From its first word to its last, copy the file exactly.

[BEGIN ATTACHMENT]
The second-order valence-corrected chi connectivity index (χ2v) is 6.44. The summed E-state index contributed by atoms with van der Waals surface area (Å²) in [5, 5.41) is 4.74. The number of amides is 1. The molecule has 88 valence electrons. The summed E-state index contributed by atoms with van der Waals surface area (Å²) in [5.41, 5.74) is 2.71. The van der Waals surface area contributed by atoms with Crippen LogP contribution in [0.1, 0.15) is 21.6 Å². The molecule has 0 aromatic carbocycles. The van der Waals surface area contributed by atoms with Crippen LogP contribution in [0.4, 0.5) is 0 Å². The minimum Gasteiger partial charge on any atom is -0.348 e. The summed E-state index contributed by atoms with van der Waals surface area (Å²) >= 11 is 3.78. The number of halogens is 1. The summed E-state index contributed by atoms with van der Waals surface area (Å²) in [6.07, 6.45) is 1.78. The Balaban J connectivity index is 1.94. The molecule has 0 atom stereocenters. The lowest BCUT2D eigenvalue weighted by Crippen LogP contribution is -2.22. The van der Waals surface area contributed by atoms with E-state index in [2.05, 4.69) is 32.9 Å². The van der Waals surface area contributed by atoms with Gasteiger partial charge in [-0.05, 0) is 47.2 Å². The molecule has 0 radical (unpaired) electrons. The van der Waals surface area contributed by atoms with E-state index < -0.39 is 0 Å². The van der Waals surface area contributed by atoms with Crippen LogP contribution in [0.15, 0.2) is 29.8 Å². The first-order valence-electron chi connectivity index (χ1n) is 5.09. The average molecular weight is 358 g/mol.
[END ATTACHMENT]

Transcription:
The second-order valence-corrected chi connectivity index (χ2v) is 6.44. The summed E-state index contributed by atoms with van der Waals surface area (Å²) in [5, 5.41) is 4.74. The number of amides is 1. The molecule has 88 valence electrons. The summed E-state index contributed by atoms with van der Waals surface area (Å²) in [5.41, 5.74) is 2.71. The van der Waals surface area contributed by atoms with Crippen LogP contribution in [0.1, 0.15) is 21.6 Å². The molecule has 0 aromatic carbocycles. The van der Waals surface area contributed by atoms with Crippen LogP contribution in [0.4, 0.5) is 0 Å². The minimum Gasteiger partial charge on any atom is -0.348 e. The summed E-state index contributed by atoms with van der Waals surface area (Å²) >= 11 is 3.78. The number of halogens is 1. The summed E-state index contributed by atoms with van der Waals surface area (Å²) in [6.07, 6.45) is 1.78. The Balaban J connectivity index is 1.94. The molecule has 0 atom stereocenters. The lowest BCUT2D eigenvalue weighted by Crippen LogP contribution is -2.22. The van der Waals surface area contributed by atoms with E-state index in [2.05, 4.69) is 32.9 Å². The van der Waals surface area contributed by atoms with Gasteiger partial charge in [-0.05, 0) is 47.2 Å². The molecule has 0 radical (unpaired) electrons. The van der Waals surface area contributed by atoms with E-state index < -0.39 is 0 Å². The van der Waals surface area contributed by atoms with Crippen LogP contribution in [0.15, 0.2) is 29.8 Å². The first-order valence-electron chi connectivity index (χ1n) is 5.09. The average molecular weight is 358 g/mol.